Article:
Headlines »

June 23, 2024 – 12:05 am | Comments Off on G-d Is Knocking, Answer the Call23 views

Moses appointed twelve emissaries to scout out the Holy Land and return with a report. The representative for the tribe of Ephraim was Moses’ primary disciple, Joshua. Until this time, the lad’s name was Oshua. But Moses added a letter to his name and called him Joshua.
Rashi, the famed eleventh …

Read the full story »
Parsha Insights

Where Biblical law and Torah tale is brought vividly to life


The Jewish perspective on topical and controversial subjects

Life Cycle

Probing for meaning in our journey and its milestones.

Yearly Cycle

Discover depth and mystique in the annual Jewish festivals

Rabbi’s Desk

Seeking life’s lessons in news items and current events

Home » Birth

Life Cycle: Circumcision

Submitted by on November 4, 2005 – 2:48 amNo Comment | 2,013 views

Entering the Ranks

The Hebrew word for Circumcision is Brit Milah (the Covenant of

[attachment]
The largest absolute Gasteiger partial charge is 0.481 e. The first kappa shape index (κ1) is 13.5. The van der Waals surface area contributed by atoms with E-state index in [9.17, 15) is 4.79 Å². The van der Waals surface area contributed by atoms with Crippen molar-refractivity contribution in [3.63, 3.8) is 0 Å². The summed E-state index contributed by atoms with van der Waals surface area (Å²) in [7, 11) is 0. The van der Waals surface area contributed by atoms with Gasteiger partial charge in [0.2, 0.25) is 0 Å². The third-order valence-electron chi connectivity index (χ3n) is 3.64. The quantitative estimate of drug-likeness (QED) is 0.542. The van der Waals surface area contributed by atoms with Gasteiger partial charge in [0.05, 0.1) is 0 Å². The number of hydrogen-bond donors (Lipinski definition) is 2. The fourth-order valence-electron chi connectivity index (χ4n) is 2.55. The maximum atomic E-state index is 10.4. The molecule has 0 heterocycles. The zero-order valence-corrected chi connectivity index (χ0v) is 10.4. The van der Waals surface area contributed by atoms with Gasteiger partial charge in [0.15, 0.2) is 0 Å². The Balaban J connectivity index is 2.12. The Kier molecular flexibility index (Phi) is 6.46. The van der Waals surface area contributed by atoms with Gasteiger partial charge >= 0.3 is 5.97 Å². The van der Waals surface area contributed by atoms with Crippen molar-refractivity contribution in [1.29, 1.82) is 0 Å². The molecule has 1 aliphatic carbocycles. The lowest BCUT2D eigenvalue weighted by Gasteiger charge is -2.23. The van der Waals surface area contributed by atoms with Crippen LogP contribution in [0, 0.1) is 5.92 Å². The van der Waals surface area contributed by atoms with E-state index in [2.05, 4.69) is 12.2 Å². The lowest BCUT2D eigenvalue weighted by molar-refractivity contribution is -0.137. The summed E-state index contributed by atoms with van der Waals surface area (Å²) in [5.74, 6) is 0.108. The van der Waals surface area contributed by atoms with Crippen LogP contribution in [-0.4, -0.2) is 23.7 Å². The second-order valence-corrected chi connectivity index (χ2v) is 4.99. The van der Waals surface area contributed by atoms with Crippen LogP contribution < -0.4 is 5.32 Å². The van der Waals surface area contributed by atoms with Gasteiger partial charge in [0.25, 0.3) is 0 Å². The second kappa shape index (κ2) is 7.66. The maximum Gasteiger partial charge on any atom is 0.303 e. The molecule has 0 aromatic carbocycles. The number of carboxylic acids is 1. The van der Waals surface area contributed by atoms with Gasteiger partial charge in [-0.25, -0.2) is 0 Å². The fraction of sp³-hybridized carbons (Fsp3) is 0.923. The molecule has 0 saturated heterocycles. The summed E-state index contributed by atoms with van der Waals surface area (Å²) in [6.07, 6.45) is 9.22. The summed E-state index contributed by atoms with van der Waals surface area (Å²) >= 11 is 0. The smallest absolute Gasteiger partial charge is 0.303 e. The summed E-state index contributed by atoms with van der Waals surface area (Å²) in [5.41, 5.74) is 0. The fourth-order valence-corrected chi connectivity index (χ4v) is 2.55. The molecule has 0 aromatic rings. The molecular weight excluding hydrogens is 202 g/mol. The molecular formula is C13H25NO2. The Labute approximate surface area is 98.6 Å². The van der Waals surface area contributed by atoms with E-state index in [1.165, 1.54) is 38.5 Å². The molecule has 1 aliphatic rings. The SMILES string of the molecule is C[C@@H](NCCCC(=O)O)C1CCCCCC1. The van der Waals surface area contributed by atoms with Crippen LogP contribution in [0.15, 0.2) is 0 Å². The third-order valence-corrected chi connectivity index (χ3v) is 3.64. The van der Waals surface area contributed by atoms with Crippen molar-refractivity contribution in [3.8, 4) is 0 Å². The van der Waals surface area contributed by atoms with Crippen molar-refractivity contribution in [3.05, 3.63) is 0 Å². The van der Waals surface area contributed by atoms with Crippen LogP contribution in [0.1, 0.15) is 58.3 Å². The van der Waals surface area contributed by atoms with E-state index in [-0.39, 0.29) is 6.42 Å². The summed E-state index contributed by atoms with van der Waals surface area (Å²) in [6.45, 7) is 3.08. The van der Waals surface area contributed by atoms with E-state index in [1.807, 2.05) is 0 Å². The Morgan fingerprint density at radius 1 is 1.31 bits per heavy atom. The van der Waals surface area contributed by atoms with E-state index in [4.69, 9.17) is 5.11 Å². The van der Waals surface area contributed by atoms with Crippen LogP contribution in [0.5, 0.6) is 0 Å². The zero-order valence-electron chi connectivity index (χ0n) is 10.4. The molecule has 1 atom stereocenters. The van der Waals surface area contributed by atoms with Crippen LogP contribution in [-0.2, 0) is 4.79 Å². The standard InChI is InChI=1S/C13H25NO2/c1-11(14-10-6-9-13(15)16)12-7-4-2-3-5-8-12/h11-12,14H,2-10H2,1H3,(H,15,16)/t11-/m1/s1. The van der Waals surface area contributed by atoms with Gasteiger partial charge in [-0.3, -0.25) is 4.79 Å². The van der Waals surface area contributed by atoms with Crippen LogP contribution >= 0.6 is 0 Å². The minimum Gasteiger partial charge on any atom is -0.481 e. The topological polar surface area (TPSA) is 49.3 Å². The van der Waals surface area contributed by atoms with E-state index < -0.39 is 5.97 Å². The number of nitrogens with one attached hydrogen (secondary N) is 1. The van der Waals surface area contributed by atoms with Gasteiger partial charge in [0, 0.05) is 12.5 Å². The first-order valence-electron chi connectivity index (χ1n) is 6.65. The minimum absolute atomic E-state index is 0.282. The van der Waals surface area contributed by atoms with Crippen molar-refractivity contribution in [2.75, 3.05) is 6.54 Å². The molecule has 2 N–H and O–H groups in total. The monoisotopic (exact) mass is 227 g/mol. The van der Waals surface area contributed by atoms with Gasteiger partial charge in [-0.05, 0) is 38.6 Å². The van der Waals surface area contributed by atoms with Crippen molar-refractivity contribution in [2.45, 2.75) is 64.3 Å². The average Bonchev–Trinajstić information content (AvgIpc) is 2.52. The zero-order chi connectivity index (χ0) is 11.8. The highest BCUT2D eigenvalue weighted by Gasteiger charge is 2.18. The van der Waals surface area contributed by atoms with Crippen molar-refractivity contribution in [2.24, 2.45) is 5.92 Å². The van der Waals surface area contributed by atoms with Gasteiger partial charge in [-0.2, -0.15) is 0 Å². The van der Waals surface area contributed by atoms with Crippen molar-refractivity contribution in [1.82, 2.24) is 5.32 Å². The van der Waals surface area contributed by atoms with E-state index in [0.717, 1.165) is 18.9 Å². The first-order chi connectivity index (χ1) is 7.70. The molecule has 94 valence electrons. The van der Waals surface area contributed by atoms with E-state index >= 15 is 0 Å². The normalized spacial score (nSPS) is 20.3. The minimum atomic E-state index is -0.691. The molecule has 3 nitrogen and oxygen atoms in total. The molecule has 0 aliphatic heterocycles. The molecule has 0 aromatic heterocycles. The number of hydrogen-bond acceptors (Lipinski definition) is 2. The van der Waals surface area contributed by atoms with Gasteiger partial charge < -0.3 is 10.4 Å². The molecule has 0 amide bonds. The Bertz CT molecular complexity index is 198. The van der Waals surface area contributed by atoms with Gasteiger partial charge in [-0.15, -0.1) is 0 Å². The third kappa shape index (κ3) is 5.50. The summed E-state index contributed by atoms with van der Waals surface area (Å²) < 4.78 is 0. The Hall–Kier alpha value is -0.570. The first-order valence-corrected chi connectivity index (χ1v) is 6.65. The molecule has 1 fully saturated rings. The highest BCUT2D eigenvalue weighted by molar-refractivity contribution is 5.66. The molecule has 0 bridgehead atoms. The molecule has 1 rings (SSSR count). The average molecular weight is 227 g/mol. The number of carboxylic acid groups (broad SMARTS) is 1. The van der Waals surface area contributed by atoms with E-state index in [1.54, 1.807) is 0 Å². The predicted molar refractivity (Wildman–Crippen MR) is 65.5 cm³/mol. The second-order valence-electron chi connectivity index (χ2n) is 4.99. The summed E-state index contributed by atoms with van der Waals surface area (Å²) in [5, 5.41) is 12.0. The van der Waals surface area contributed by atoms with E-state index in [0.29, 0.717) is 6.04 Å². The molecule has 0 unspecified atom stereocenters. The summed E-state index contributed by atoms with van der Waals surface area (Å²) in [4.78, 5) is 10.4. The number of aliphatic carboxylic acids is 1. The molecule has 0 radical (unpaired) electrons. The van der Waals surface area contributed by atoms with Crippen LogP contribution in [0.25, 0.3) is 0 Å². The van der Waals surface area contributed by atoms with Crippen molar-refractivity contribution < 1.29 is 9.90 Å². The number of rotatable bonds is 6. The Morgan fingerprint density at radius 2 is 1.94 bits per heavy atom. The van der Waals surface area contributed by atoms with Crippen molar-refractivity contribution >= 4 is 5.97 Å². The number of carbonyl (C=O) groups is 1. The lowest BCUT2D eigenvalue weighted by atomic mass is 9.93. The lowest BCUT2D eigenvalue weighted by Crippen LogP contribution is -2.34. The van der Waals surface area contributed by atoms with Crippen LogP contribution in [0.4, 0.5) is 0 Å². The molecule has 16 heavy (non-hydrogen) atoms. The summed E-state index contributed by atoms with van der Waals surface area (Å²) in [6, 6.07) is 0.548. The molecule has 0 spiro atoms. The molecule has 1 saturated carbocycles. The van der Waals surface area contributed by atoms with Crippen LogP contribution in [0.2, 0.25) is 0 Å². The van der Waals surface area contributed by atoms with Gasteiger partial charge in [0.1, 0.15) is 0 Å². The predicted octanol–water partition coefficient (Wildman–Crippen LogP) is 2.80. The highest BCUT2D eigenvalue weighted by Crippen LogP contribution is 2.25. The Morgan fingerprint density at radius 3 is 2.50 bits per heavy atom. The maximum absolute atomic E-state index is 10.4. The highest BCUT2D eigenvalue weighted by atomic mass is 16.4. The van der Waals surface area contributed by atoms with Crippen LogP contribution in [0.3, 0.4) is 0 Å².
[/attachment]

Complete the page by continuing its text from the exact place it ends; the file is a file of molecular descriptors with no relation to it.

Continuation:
Circumcision). When we circumcise our children we are in effect
fulfilling their personal covenant with G-d.

Through the Brit they are allowed entry into the ranks of our nation.
At this moment they connect with the millions of Jewish souls that have
been part of our history in the past and to the countless Jewish souls
that are set to be a part of our destiny in the future.

Our forefather Abraham prayed for many years that he be blessed with a
child. G-d waited until he was ninety-nine years old and then commanded
him to circumcise himself. Subsequently his son Isaac was born.

The Zohar teaches that Abraham was unable to produce an heir, worthy of
his exalted position, until he entered into a covenant with G-d.
Through circumcision we actually commit our powers of reproduction to
the service of G-d.

This Commandment was later incorporated into the Torah and became an
integral part of the six hundred and thirteen. We are commanded to
circumcise our male children at the tender age of eight days.

We strive to bring our children into G-d’s covenant at the first
possible opportunity. However, if the infant was born weak, sick or
immature, the Brit must be postponed until the infant is healthy enough.